To make the most of Library Advanced Search,  it is good to know a few tips and tricks! Using the Advanced Search in the library, you can search for more than one concept with its predictive text function that will bring up relevant keywords and concepts you  may  never have thought of. Use the tips below to target your searching to return more relevant results.

Phrase searching narrows a search to show results that contain an exact phrase e.g. "competitive advantage"

To conduct a phrase search, add double quote marks around two or more words you want to search for.

For example: searching for "social networks" will only return records that contain this exact term. The search will not return results where the word 'social' or 'networks' appear alone.

Truncation searching broadens a search to show results that include words with variation.

To conduct a truncation search, use an asterix character * to signify where the variation should exist.

Use this when you want to show results that include words with different endings. For example, searching for project* will return records that contain any of these words:  'project', 'projects', 'projection', 'projector', etc.

Truncation can also be useful when spelling variations exist. For example, searching for organi*ation will return records that contain either of these words:  'organisation', 'organization'.

Truncation searching is sometimes referred to as wildcard searching or stemming.

Boolean searching is a type of search that allows users to combine keywords with operators (such as AND, OR, NOT) to produce more relevant results

Using the word AND between two search terms narrows a search to show results containing both terms.
Example: "facebook" AND "competitive advantage"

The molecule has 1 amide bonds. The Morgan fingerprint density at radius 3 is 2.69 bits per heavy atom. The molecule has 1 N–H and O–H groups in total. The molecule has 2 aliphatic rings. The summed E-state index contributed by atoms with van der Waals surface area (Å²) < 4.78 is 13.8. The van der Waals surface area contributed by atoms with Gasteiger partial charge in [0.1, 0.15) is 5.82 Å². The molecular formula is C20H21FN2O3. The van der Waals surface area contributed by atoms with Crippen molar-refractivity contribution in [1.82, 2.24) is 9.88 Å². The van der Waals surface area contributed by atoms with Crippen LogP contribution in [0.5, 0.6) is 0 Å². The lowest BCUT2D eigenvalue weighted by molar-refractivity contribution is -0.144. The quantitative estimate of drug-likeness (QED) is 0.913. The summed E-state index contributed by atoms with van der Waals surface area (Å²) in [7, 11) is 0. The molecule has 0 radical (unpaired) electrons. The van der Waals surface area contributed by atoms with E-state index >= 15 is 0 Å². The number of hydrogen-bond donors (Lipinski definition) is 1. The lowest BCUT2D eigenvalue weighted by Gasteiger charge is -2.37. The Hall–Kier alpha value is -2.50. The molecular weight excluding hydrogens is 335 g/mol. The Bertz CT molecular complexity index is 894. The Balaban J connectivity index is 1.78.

Conversely, using the word OR between two terms broadens a search to show results containing either term.

Example: "social media" OR "social networks"

Using NOT will narrow your search by excluding certain results from your search, however as the video on the next tab shows it should be used with care as this technique can remove relevant results.

Example: "higher education" NOT "community college"

 

Suggested keywords and concepts

Use the predictive text function in Library Advanced Search to generate similar keywords and concepts. This can also help refine your research.

What resources to use?

Library Advanced Search will generate search results from a wide range of resources. So which one/s should you use? This will depend on your assignment. If you are required to use scholarly or peer reviewed articles, then you must use include them.

Books        Journal Articles      Magazine and Newspaper Articles


Not sure what academic or scholarly resources are or how to find them? See Access Resources

 

Filter your search results

Tick the respective boxes to select the appropriate resource type and limit your date range manually or dragging the date toolbar.

Tick the Scholarly/Peer Review box if you like to only see scholarly/peer reviewed articles. If not leave all boxes unchecked.

 

How can you tell the quality of your resources

There are many sources of information. How do you know if they are good quality? Some helpful hints and tips on evaluating and assessing information sources. Under Evaluating Resources, use the CRAAP Test.